“I’m one of the most cheated-on women on the Côte d’Azur”, Suzanne discloses to her estate agent while looking for a new villa in the windswept French Riviera. Suzanne is in her 40s, a mother of three, a bourgeois trophy wife, elegant yet dishevelled by melancholy. As her lover, a charismatic journalist, bursts into her life with promises of excitement and a new lifestyle, Suzanne feels simultaneously hypocritical and protected by her status. The possibilities of following him makes her have to confront her self-image. Meanwhile, her husband Jean – wherever he may be – has promised to call between five and six o’clock.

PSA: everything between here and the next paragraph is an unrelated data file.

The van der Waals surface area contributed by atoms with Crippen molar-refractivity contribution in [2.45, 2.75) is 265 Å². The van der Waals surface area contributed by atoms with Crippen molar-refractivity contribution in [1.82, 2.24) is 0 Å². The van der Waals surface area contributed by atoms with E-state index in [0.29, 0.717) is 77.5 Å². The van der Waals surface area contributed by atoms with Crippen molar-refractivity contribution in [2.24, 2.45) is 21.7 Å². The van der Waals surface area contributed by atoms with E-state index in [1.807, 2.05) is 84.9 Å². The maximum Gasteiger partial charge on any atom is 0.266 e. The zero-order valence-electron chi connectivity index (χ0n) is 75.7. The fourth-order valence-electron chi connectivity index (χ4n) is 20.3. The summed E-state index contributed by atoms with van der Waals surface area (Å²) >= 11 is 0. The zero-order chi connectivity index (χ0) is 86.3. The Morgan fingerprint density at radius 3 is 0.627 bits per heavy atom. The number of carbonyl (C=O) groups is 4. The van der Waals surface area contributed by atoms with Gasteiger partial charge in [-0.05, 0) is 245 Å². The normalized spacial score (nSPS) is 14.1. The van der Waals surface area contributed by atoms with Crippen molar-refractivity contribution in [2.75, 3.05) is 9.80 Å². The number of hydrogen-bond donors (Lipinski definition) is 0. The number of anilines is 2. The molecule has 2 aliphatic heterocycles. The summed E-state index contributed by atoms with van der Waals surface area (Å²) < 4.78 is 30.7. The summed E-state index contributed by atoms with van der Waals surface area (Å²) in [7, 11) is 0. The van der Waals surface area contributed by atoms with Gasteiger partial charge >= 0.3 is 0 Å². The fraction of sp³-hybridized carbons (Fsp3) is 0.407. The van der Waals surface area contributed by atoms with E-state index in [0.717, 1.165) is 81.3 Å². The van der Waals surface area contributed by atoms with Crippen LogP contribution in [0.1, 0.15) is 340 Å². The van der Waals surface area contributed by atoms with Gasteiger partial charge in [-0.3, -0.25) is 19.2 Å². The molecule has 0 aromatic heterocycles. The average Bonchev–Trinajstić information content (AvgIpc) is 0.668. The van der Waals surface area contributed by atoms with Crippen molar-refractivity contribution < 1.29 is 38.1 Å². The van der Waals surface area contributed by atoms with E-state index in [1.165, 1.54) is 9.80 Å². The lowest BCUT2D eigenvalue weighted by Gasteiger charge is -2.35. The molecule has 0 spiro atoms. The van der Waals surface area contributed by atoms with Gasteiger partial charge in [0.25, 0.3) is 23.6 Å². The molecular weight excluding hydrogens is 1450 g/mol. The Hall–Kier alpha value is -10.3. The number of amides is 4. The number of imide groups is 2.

Based on the play by Marguerite Duras (1968), this work by classic French director Benoit Jacquot takes a look at women’s social role during the course of one day (like Virginia Woolf’s Mrs Dalloway from 1925). Influences from vaudeville and Racine come together in this conceptual chamber drama that forms the backdrop for actress Charlotte Gainsbourg to become the mirror image of the enigmatic Suzanne. Jacquot has long been interested in the female psyche and by psychoanalysis. He considers a collaboration with Duras herself in the 1970s to have been a formative experience, and he has also filmed a series of documentary lectures for his mentor Jacques Lacan.